Flowers, Food + Forage

Oct 20

Hi Biodivseed, have you been following the debate about a 'TTIP' between the USA and EU? Whereas concerns from Supermiljöbloggen and others, point towards a higher control with seeds/biomaterial. Plainly it may include laws against "uncertified" (read: no

(Source: hewasindigo, via plantplantplantplantplant)

Stinging Nettle Slug Caterpillar (Cup Moth, Setora sp., Limacodidae) “Red Devil” by John Horstman (itchydogimages, SINOBUG) on Flickr.Stinging Nettle Slug Caterpillar (Cup Moth, Setora sp., Limacodidae) “Red Devil”

Stinging Nettle Slug Caterpillar (Cup Moth, Setora sp., Limacodidae) “Red Devil” by John Horstman (itchydogimages, SINOBUG) on Flickr.

Stinging Nettle Slug Caterpillar (Cup Moth, Setora sp., Limacodidae) “Red Devil”

Passiflora amalocarpa Barb.Rodr. by Andre_Cardoso on Flickr.Passiflora amalocarpa Barb.Rodr.

Passiflora amalocarpa Barb.Rodr. by Andre_Cardoso on Flickr.

Passiflora amalocarpa Barb.Rodr.

[video]

libutron:

Clustered Toughshank - Collybia confluens
Collybia confluens (Marasmiaceae) is a decomposer of both hardwood and conifer litter, recognized by its crowded gills, quickly fading cap, tendency to grow in loose clusters, and its distinctive stem, which is covered with a fine whitish fuzz and is quite long in proportion to the width of the cap.
This mushroom is recorded as ‘edible but worthless’ in many field guides, the cap flesh is so thin and insubstantial and the stems so tough that they are not worth considering as a culinary collectible.
This species occurs in most temperate countries on Europe,Asia, and in many parts of North America.
Synonym: Gymnopus confluens
References: [1] - [2]
Photo credit: ©Claude-Alain Berdoz | Locality: not indicated

libutron:

Clustered Toughshank - Collybia confluens

Collybia confluens (Marasmiaceae) is a decomposer of both hardwood and conifer litter, recognized by its crowded gills, quickly fading cap, tendency to grow in loose clusters, and its distinctive stem, which is covered with a fine whitish fuzz and is quite long in proportion to the width of the cap.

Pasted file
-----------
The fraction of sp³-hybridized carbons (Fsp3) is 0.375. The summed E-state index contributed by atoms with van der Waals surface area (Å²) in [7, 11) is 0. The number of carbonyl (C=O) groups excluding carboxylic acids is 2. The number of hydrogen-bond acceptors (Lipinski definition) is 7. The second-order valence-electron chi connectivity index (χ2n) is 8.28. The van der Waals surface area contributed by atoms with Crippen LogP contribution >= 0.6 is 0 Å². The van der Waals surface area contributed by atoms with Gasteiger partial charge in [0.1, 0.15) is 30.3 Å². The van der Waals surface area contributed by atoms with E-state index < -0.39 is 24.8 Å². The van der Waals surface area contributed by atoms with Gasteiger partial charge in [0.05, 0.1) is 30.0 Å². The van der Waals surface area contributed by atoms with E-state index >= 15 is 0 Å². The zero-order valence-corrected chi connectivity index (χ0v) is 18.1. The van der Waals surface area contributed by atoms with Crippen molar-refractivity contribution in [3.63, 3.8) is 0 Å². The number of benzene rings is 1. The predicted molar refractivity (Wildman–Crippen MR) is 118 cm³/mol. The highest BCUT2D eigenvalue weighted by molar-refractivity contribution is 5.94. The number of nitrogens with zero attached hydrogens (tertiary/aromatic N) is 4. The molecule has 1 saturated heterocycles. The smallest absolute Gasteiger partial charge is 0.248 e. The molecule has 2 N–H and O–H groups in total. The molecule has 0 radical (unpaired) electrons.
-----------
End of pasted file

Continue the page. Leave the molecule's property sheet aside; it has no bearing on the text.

This mushroom is recorded as ‘edible but worthless’ in many field guides, the cap flesh is so thin and insubstantial and the stems so tough that they are not worth considering as a culinary collectible.

This species occurs in most temperate countries on Europe,Asia, and in many parts of North America.

Synonym: Gymnopus confluens

References: [1] - [2]

Photo credit: ©Claude-Alain Berdoz | Locality: not indicated

(via cassieeissacsplantpages)

[video]

orchid-a-day:

Stenoglottis longifolia
October 20, 2014

orchid-a-day:

Stenoglottis longifolia

October 20, 2014

(via the-secret-life-of-plants)

[video]

orandagirl:

Mushroom walk! #fungi #fall #fairy #apartments (at Tomorrow River)

orandagirl:

Mushroom walk! #fungi #fall #fairy #apartments (at Tomorrow River)

(via mycology)

silentfrost:

‘“Zapfen”-stäubling’ by IngoR

silentfrost:

‘“Zapfen”-stäubling’ by IngoR

(via mycology)

“Most consumers seem to want superfoods like ‘Açaí from the Amazon,’ ‘Inca Berries from Peru,’ ‘Goji Berries from China’ and ‘Cloudberries from Finland’ because they want some sort of miracle silver bullet, harvested from deep in the jungle, or gathered from the top of the purest mountain. It’s fetishistic, in the anthropological sense of the word: you’re the Don Quixote of the health food store, searching for the right combination of exotic antioxidants, that will let you live forever.

Nobody seems to want to hear that red cabbage will accomplish almost all the same things these ‘magical’ berries will, for a fraction of the sugar, and 1/20th of the price. For some people, when superfoods are staring at them in the grocery store for $1.99, it seems too easy.” —

biodiverseed

The power of marketing, as it applies to produce:

"Quinoa may deliver a complete protein—all of the amino acids you require—in a compact package, but rice and beans together actually do better. And like goji berries, blueberries and strawberries are packed with phytochemicals. The only problem is that lacking an exotic back story, food marketers can’t wring as exorbitant a markup from these staples: The domestic blueberry, for example, is periodically (and justifiably) marketed as a superfood, and in 2012, products featuring blueberries as a primary ingredient saw their sales nearly quadruple. But they only raked in $3.5 million—less than 2 percent of açaí-based product sales.

-Tom Philpott, "Are Quinoa, Chia Seeds, and other ‘Superfoods’ a Scam?" (from Mother Jones)

The lesson? Find your local superfoods. I assure you they are just as good. But, if you must have your Inca and Goji berries, it’s a hell of a better price point to grow them yourself.

(via biodiverseed)

greekabyss:

Bangkok, Thailand. 

greekabyss:

Bangkok, Thailand. 

(via indefenseofplants)